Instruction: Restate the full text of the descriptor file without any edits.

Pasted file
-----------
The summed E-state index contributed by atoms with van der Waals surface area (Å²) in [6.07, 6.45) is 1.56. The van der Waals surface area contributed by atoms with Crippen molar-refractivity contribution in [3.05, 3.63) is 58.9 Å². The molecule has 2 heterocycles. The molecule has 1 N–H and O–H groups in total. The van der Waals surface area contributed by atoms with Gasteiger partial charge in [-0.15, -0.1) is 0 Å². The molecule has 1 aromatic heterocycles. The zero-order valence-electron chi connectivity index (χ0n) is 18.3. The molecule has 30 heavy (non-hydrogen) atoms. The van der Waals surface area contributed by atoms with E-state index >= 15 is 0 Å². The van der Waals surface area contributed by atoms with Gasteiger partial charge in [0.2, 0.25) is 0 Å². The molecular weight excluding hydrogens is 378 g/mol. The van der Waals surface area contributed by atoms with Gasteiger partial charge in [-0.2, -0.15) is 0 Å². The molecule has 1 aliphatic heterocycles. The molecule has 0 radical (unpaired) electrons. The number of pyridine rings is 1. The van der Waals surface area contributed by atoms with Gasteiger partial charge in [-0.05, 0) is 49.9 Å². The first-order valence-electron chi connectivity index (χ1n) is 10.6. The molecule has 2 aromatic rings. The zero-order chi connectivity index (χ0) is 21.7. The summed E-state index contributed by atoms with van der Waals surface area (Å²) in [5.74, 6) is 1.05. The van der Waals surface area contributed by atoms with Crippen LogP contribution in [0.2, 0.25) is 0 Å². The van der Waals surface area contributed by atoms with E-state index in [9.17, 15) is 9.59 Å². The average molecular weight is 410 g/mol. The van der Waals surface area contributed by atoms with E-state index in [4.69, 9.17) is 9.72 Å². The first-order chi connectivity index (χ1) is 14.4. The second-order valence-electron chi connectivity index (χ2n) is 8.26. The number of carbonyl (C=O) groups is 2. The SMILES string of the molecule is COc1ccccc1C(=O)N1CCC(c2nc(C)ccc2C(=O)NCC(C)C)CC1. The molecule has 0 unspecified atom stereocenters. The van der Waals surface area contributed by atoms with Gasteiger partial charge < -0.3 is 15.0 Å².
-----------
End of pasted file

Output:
The summed E-state index contributed by atoms with van der Waals surface area (Å²) in [6.07, 6.45) is 1.56. The van der Waals surface area contributed by atoms with Crippen molar-refractivity contribution in [3.05, 3.63) is 58.9 Å². The molecule has 2 heterocycles. The molecule has 1 N–H and O–H groups in total. The van der Waals surface area contributed by atoms with Gasteiger partial charge in [-0.15, -0.1) is 0 Å². The molecule has 1 aromatic heterocycles. The zero-order valence-electron chi connectivity index (χ0n) is 18.3. The molecule has 30 heavy (non-hydrogen) atoms. The van der Waals surface area contributed by atoms with E-state index >= 15 is 0 Å². The van der Waals surface area contributed by atoms with Gasteiger partial charge in [0.2, 0.25) is 0 Å². The molecular weight excluding hydrogens is 378 g/mol. The van der Waals surface area contributed by atoms with Gasteiger partial charge in [-0.2, -0.15) is 0 Å². The molecule has 1 aliphatic heterocycles. The molecule has 0 radical (unpaired) electrons. The number of pyridine rings is 1. The van der Waals surface area contributed by atoms with Gasteiger partial charge in [-0.05, 0) is 49.9 Å². The first-order valence-electron chi connectivity index (χ1n) is 10.6. The molecule has 2 aromatic rings. The zero-order chi connectivity index (χ0) is 21.7. The summed E-state index contributed by atoms with van der Waals surface area (Å²) in [5.74, 6) is 1.05. The van der Waals surface area contributed by atoms with Crippen LogP contribution in [0.2, 0.25) is 0 Å². The van der Waals surface area contributed by atoms with E-state index in [9.17, 15) is 9.59 Å². The average molecular weight is 410 g/mol. The van der Waals surface area contributed by atoms with E-state index in [4.69, 9.17) is 9.72 Å². The first-order chi connectivity index (χ1) is 14.4. The second-order valence-electron chi connectivity index (χ2n) is 8.26. The number of carbonyl (C=O) groups is 2. The SMILES string of the molecule is COc1ccccc1C(=O)N1CCC(c2nc(C)ccc2C(=O)NCC(C)C)CC1. The molecule has 0 unspecified atom stereocenters. The van der Waals surface area contributed by atoms with Gasteiger partial charge < -0.3 is 15.0 Å².